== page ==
• the employee is absent from employment due to illness, maternity, holidays or special paid leave and gets or will get a payment of reckonable earnings (payments for holidays are always due a separate PRSI contribution)
  • you pay the employer's share of the contribution but you do not deduct a PRSI employee contribution because the employee's reckonable earnings:
    a) have previously reached the prescribed ceiling or
    b) are less than the weekly, fortnightly or monthly social insurance threshold for PRSI for that period
  • you make a payment for holidays due when the employment ceases.


A week can count as a week of insurable employment even if you do not pay reckonable earnings during the week of employment, sickness or holidays. It is sufficient that the payment relates to that week.



WHAT IS NOT A WEEK OF INSURABLE EMPLOYMENT
The following are examples of weeks that are not weeks of insurable employment:

  • all complete income tax weeks during which the employee is absent from work and does not get, and is not due, a payment of reckonable earnings,
  • any income tax week after an employee leaves their employment for which you make a payment in lieu of notice,
  • arrears of pay (other than basic pay) - regardless of whether the employee has left the employment or still remains with the employer (in this instance no additional contribution week should be recorded but PRSI is still due to be paid on the arrears of pay).


HOW IS THE PRSI CLASS DETERMINED
In general, PRSI contribution classes are decided by the nature of a person's employment.

The PRSI contribution classes are further divided into subclasses attached to which there is a rate of contribution – the subclass is determined by the amount of employee's weekly gross reckonable earnings*.

The class of PRSI you pay determines the social welfare payments for which an employee may qualify.

*Reckonable earnings for PRSI purposes are gross pay including notional pay (benefit in kind) plus superannuation and permanent health insurance contributions made by an employee. In determining an employees pay subject to PRSI the same rules as applied for determining pay subject to income tax and/or USC DO NOT apply.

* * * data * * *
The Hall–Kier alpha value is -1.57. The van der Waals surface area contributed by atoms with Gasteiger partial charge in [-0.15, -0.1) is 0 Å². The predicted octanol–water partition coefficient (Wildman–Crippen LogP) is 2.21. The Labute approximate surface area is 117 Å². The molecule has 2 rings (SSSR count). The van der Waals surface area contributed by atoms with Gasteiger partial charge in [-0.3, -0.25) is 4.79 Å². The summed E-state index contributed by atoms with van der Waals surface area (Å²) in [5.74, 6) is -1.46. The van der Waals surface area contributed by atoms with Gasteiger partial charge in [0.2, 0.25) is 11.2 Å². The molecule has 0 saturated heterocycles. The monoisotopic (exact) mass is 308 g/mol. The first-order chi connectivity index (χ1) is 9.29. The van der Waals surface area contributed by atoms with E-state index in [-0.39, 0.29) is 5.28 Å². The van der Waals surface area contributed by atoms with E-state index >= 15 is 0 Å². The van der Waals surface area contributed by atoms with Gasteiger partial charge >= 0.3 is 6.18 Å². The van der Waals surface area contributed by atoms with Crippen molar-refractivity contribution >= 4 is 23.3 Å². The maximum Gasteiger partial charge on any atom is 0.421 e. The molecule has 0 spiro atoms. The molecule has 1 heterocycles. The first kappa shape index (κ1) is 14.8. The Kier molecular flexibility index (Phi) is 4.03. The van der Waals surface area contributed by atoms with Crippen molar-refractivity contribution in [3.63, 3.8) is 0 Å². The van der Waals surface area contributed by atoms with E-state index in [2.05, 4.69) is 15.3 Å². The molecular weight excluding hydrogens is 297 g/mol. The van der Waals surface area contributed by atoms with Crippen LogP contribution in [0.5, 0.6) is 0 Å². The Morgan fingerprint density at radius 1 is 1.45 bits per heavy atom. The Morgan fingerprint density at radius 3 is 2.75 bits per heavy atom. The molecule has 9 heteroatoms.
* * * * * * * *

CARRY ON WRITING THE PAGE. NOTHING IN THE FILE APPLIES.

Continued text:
WHO IS RESPONSIBLE FOR PAYING PRSI
The employer is responsible for paying PRSI on each payment made to an employee, at time of making payment.

The PRSI calculation is split in to an employee share and an employer's share, each share having it's own rate of deduction in accordance with the PRSI class/subclass to which the employee is categorised.

An employer may deduct the employee's share of PRSI from their wages at the time of making payment of the wages. An employer is ultimately responsible for the PRSI contribution, therefore, any under-deduction of PRSI in a particular pay period becomes the employer's liability and may not be recouped from future payments made to the employee. Therefore, it is in the employer's interest to make the correct deduction at the time of payment of wages.



REMITTING PRSI DEDUCTIONS
PRSI must be remitted to the Collector General, by the employer, in the P30 return subsequent to the date of payment and deduction.
Refer to Remitting PRSI to Revenue.
Creation date: 02/01/2017 23:46     Updated: 02/01/2017 23:46
Rules relating to the operation of PRSI by employers